The role of earthworms in boosting soil quality


Of all soil organisms, earthworms can be by far the largest component by weight. Their benefits are generally insufficiently appreciated by farmers.

The role of earthworms in boosting soil quality
To the left is the red wriggler, which works in decaying material. To the right is the type which burrows in the soil. Photo: Bill Kerr

This is so even among those who say they are happy to see earthworms returning after they have added manure to their lands. They see earthworms as a symptom of good soil but they don’t seem to realise that worms play a much more active role in the process.

Watching my own earthworm population grow, I once wondered if there were species whose main role was soil improvement and whether one could buy them. A retired researcher and earthworm expert soon corrected my misconception: she said that it did not matter which species one had in the soil – all improve soil.

In an experiment she conducted at the University of Pretoria, she placed soil in a number of pots and transplanted the same species of plant into each. Earthworms were added to half the pots. The result were incontrovertible: those plants that had had earthworms added to their soil performed better.

In trials in New Zealand, cattle farmers increased production by up to 30% by adding earthworms to the soil. Anyone who has added earthworm castings (also known as vermicastings) to seedlings or a crop will testify to the improved performance. Golf greens are mowed close to the ground and earthworm castings are not tolerated because they affect putting. However, vermicastings can be added separately as a fertiliser or top dressing, greatly improving the health of the greens.

Three groups of earthworm
There are approximately 6 000 earthworm species divided into three groups. Some species, remain in surface organic matter. An example of this is the red wriggler (Eisenia andrei) which is widely used in South Africa to produce vermicompost and vermicastings.

Vermicastings have passed through the earthworm’s gut, whereas vermicompost still has a compost fraction that has not passed through the gut. The red wriggler is also used by households to break down organic waste for use on plants. Next are the species that operate in the upper layers of the soil and move laterally and deposit their casts in the soil. The third group lives deep in the soil and comes to the surface to feed and deposit casts on the surface.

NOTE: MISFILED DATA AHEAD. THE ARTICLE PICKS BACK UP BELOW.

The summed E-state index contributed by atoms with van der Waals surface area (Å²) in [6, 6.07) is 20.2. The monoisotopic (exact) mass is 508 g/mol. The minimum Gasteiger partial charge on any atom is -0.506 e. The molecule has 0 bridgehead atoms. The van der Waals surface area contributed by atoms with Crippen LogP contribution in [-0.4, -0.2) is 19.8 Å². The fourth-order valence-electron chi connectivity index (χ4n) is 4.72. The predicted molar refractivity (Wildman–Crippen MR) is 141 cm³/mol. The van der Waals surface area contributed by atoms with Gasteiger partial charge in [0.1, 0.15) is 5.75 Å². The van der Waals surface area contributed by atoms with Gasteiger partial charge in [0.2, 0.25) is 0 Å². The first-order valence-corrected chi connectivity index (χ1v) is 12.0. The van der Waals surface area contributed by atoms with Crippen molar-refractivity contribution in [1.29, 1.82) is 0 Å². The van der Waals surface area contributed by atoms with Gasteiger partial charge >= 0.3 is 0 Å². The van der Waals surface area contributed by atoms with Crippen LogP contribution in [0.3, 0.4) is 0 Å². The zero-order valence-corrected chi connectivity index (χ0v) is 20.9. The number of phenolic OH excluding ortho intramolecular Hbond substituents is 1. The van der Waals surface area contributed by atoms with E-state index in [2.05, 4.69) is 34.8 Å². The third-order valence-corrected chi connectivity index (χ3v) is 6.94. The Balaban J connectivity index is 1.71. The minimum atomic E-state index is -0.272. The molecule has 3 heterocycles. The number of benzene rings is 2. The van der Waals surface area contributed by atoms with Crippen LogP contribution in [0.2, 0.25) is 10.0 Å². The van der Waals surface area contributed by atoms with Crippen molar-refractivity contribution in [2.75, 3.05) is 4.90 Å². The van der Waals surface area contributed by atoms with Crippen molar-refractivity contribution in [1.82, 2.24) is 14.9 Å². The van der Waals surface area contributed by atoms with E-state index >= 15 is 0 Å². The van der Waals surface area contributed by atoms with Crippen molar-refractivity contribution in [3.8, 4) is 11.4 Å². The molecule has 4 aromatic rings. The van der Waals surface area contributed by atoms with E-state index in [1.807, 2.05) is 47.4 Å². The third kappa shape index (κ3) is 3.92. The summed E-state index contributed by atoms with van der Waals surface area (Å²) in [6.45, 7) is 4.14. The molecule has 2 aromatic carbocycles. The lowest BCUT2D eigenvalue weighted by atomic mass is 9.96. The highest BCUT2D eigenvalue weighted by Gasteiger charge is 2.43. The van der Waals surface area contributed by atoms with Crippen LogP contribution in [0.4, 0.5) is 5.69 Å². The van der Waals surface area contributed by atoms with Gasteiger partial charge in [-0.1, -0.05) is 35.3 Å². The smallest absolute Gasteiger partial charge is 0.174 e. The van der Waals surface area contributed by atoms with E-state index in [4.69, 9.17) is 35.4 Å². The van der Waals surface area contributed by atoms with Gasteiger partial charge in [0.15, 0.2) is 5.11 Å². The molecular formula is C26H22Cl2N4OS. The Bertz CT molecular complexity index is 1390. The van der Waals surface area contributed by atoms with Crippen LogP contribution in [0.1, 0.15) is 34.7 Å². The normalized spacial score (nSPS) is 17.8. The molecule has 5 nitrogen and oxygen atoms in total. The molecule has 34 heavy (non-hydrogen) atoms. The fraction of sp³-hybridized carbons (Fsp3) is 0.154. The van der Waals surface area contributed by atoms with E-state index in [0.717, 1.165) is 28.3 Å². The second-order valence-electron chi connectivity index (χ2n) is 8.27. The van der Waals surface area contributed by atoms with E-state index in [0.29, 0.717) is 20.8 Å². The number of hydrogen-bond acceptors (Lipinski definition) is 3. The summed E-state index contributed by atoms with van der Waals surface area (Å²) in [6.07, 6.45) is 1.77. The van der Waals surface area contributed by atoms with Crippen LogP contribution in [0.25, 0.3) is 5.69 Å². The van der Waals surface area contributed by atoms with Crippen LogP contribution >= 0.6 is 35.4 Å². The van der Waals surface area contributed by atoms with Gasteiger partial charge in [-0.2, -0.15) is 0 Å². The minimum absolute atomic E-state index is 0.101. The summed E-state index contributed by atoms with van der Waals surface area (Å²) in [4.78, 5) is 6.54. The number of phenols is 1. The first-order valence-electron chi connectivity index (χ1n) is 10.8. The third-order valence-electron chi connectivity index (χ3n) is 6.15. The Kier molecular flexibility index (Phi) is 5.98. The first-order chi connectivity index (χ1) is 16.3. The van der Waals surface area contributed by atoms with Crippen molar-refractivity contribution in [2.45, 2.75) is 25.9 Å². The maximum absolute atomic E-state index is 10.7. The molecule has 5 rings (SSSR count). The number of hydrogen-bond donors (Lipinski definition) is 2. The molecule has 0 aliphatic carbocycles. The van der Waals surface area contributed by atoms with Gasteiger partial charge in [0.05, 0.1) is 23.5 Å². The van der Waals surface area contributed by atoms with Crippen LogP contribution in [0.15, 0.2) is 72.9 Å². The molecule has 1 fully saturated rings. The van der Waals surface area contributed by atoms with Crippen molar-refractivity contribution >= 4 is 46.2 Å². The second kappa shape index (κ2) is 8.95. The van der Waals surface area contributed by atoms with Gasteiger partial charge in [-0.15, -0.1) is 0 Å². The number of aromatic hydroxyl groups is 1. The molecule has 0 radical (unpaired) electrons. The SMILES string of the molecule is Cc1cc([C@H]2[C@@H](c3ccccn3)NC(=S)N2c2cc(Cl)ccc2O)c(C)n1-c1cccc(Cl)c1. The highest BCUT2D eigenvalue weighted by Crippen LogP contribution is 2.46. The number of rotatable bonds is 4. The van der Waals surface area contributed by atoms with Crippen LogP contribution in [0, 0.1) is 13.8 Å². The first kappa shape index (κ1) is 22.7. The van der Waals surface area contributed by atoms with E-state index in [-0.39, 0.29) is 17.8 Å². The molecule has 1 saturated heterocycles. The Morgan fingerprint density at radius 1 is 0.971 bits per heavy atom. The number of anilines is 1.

Various functions in the soil
All earthworm species have their uses. Consider the following:

  • Decaying organic matter on the soil surface or worked into the soil is consumed by earthworms when it becomes soft and full of micro organisms.
  • As the soil/organic matter passes through the worm, the levels of nitrogen, potassium phosphate and calcium in it increase greatly.
  • Many trace minerals become available to plants.

The physical structure of the soil is also improved as the worm’s intestine produces aggregates that help with soil aeration and water penetration. This is in addition to the benefit of the tunnels made by the earthworms. Surface organic content is taken down to deeper layers by the worms.

No-till farms have higher earthworm populations. Tillage drastically reduces the earthworm population. The type of organic residue also plays a role in the numbers. A narrower carbon:nitrogen ratio is more beneficial. Earthworms also need a constant supply of raw organic matter to live.

Crucial for organic farmers
Organic farmers should increase the earthworm population of their soil as much as possible to increase soil fertility and keep nitrogen levels up, as they are not permitted to top up with chemical nitrogen fertilisers. Unfortunately, in South Africa, our hadeda ibis population is increasing. Each bird eats hundreds of earthworms a day and a flock can drastically reduce a farm’s earthworm population, as I have experienced.